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Study suggests nicotine addiction might be controlled by influencing brain mechanisms

Boca Raton, FL, December 8, 2007 There is a clear link between GABA a chemical substance of the central nervous system that inhibits neurons in the brain and nicotine dependence, according to a study presented today at the American College of Neuropsychopharmacology (ACNP) annual meeting. Researchers discovered that nicotine has significant effects on brain GABA, a finding which could potentially help curb the pleasurable effects of nicotine and help people break their addiction to it.

We found that GABA may provide a very useful target for nicotine addiction therapies, said Graeme Mason, Ph.D., associate professor in the Magnetic Resonance Research Center in the Departments of Diagnostic Radiology and Psychiatry at Yale University School of Medicine and an ACNP member. GABA is just one of a complex network of actors that promotes addiction, and were hoping that this research will ultimately lead us to ways to help people quit smoking.

Mason sought to discover whether the enjoyable effects associated with smoking could be reduced in some way. When people use nicotine they may experience a sensation of reward, diminished anxiety, or a belief that they can focus more clearly or learn more easily. Researchers wanted to explore how a specific type of neuron that releases dopamine, a chemical that has been associated with pleasure, can prolong and intensify the pleasurable effects of nicotine. Although GABA inhibits those neurons, nicotine works against the ability of GABA to inhibit dopamine neurons after about 20 minutes, so the gratifying effects of nicotine are prolonged.

Researchers gave people who smoked regularly nicotine inhalers that deliver the same amount of the drug as in one cigarette. The amount of GABA in the subjects brains rose about 10%, but the brain was found to make GABA four times faster after using the inhalers, and the rate of new GABA generation remained high for at least 45 minutes. In other words, keeping the supply of GABA levels high has the potential to reduce the pleasurable effects of smoking, in terms of duration and intensity.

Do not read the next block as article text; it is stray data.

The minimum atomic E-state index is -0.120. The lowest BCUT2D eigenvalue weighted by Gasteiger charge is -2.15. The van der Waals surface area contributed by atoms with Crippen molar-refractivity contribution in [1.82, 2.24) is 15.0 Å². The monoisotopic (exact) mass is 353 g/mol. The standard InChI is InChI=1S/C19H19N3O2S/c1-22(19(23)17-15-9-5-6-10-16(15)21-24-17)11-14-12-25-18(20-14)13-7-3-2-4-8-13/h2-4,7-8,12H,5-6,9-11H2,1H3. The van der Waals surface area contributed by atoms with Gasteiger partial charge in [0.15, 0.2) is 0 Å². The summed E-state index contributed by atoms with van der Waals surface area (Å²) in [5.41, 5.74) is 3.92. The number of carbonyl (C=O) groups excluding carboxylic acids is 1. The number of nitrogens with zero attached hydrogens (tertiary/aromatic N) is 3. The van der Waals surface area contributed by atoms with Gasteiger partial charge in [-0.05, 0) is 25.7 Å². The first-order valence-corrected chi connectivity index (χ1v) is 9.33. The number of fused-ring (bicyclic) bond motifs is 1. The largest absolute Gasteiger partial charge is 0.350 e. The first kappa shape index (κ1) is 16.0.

While GABA is probably not the root of nicotine addiction, it is part of a complex network of actors that are involved in addiction, Mason says.

Another study presented at the ACNP annual meeting which explored the role of GABA, genetics and environmental factors in smoking found that tobacco addiction is at least 50% determined by genetics. For this reason, researchers may be able to identify individuals who are vulnerable to nicotine dependence, and then implement prevention strategies accordingly.

For this study, Ming Li, Ph.D., Professor of Genetics in Psychiatry and Neurosciences at the University of Virginia recruited more than 2000 participants representing more than 600 families of smokers. They examined different regions on various chromosomes that showed linkage to nicotine addiction. Then they searched for susceptibility genes within these regions that appear to be associated with addiction. Some of these are the GABA-B receptor subunit 2 (GABAB2) gene on chromosome 9, and the GABA-A receptor-associated protein (GABARAP) gene on chromosome 17.

Li says the research could have significant public health implications because it could help curb smoking rates since researchers may be able to predict who is more prone to nicotine addiction. Tobacco is one of the most widely used substances; it kills more than 435,000 Americans each year, and despite increasing public awareness of the health risks associated with its use, little reduction in smoking prevalence has been achieved nationwide in recent years.


Contact: Sharon Reis
American College of Neuropsychopharmacology

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